For the Single Euro Payments Area (SEPA) to succeed, an
end-date for migration from existing payments products to SEPA
products must be set is a view that has been expressed by a host of
participants in the European payments industry.
It is a view shared by the European Central Bank (ECB) which in its
sixth SEPA progress report published in November 2008 lamented:
“The Eurosystem [Eurozone’s monetary authority] has observed that
motivation for the project has been fading away among market
participants, and that the constructive spirit of the preparation
phase has turned into a downbeat attitude.”
Against this background the ECB concluded: “It must be made clear
to all market actors that national credit transfer and direct debit
schemes will be phased out in the euro area by setting a realistic,
but ambitious end-date.”
The full extent of support for an end-date is now to be assessed by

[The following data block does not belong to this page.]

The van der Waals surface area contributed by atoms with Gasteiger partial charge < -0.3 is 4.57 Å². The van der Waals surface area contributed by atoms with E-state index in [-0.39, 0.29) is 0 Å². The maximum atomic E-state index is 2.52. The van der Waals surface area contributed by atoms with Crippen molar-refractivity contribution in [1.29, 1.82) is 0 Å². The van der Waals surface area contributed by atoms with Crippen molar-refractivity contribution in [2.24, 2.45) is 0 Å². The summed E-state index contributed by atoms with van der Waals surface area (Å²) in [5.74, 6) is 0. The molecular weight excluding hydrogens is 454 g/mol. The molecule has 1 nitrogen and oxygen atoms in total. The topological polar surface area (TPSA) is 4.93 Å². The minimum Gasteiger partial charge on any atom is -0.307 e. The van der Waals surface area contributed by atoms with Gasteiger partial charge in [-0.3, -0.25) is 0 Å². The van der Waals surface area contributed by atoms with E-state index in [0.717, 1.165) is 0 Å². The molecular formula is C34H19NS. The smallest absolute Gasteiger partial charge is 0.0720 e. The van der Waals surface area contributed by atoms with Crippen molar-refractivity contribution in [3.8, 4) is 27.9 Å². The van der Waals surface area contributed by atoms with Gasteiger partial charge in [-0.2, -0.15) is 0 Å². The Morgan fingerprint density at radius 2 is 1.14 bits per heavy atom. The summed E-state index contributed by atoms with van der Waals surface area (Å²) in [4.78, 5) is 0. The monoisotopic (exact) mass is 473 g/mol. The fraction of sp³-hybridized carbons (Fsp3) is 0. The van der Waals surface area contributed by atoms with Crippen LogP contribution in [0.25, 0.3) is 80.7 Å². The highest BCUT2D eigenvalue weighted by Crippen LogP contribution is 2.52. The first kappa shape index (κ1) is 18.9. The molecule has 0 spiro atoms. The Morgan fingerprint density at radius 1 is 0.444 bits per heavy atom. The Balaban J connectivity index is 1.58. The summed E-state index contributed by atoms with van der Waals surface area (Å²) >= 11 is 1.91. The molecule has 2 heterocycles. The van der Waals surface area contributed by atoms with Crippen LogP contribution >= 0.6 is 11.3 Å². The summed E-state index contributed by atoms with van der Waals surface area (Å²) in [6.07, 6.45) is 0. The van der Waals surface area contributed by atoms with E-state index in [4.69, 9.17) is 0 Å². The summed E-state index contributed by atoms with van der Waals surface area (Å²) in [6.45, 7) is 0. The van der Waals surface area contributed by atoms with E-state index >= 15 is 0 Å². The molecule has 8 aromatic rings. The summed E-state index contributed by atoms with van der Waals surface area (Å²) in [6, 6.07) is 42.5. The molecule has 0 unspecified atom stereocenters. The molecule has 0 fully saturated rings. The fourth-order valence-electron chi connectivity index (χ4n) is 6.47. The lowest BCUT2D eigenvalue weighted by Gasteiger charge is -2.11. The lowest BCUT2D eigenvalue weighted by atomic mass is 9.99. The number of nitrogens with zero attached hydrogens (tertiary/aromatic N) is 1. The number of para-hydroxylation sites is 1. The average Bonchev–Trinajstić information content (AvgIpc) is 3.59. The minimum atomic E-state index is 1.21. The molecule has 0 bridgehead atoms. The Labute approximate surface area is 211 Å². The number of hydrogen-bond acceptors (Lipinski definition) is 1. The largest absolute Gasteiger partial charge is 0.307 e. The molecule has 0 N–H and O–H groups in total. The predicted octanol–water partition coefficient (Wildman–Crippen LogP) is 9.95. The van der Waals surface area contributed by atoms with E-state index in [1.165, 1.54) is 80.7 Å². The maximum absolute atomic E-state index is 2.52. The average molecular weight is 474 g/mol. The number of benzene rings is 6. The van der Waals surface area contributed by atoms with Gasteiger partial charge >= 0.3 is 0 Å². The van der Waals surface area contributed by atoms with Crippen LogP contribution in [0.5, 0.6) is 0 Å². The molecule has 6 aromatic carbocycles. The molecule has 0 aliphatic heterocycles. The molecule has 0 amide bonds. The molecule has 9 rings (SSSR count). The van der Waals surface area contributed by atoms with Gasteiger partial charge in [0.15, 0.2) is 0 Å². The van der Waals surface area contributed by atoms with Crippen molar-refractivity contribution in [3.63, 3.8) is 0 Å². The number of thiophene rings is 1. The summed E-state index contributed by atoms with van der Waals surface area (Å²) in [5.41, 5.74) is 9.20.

the European Commission (EC) which has launched a consultation
paper in which it calls on stakeholders to assist it identify
whether there is a need for action in respect of an end-date.
Should an end-date be found to be necessary the consultation paper
poses specific questions in this regard:
• Should there be one common end-date for SEPA Credit Transfers and
SEPA Direct Debits migration or two separate end-dates?
• Should they be set at national level and/or at European level?
• Should they be left to self-regulation or set by
Deadline for submissions to the EC is 3 August 2009.